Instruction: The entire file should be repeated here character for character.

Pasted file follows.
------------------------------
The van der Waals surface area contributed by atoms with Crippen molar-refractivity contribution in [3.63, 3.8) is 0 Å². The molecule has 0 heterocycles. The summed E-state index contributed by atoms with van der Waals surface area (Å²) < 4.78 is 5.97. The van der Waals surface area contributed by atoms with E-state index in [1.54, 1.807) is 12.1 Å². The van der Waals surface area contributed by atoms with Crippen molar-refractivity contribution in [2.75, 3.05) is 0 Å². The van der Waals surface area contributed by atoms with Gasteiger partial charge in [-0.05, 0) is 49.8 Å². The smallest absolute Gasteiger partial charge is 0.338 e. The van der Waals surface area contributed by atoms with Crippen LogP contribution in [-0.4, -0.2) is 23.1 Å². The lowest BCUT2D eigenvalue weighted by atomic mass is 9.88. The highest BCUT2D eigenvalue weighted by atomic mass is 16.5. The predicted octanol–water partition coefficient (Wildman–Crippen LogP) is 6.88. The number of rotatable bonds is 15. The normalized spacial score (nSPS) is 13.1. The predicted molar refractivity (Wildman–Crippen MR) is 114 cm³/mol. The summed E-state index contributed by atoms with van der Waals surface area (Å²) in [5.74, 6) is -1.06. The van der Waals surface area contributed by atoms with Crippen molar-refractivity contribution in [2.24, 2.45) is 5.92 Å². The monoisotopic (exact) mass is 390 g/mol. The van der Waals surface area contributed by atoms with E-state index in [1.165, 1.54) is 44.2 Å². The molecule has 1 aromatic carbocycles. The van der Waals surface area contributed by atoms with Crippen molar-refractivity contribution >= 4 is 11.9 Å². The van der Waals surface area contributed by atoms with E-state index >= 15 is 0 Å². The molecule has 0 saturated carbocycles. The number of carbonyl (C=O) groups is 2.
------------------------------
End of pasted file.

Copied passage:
The van der Waals surface area contributed by atoms with Crippen molar-refractivity contribution in [3.63, 3.8) is 0 Å². The molecule has 0 heterocycles. The summed E-state index contributed by atoms with van der Waals surface area (Å²) < 4.78 is 5.97. The van der Waals surface area contributed by atoms with E-state index in [1.54, 1.807) is 12.1 Å². The van der Waals surface area contributed by atoms with Crippen molar-refractivity contribution in [2.75, 3.05) is 0 Å². The van der Waals surface area contributed by atoms with Gasteiger partial charge in [-0.05, 0) is 49.8 Å². The smallest absolute Gasteiger partial charge is 0.338 e. The van der Waals surface area contributed by atoms with Crippen LogP contribution in [-0.4, -0.2) is 23.1 Å². The lowest BCUT2D eigenvalue weighted by atomic mass is 9.88. The highest BCUT2D eigenvalue weighted by atomic mass is 16.5. The predicted octanol–water partition coefficient (Wildman–Crippen LogP) is 6.88. The number of rotatable bonds is 15. The normalized spacial score (nSPS) is 13.1. The predicted molar refractivity (Wildman–Crippen MR) is 114 cm³/mol. The summed E-state index contributed by atoms with van der Waals surface area (Å²) in [5.74, 6) is -1.06. The van der Waals surface area contributed by atoms with Crippen molar-refractivity contribution in [2.24, 2.45) is 5.92 Å². The monoisotopic (exact) mass is 390 g/mol. The van der Waals surface area contributed by atoms with E-state index in [1.165, 1.54) is 44.2 Å². The molecule has 1 aromatic carbocycles. The van der Waals surface area contributed by atoms with Crippen molar-refractivity contribution >= 4 is 11.9 Å². The van der Waals surface area contributed by atoms with E-state index >= 15 is 0 Å². The molecule has 0 saturated carbocycles. The number of carbonyl (C=O) groups is 2.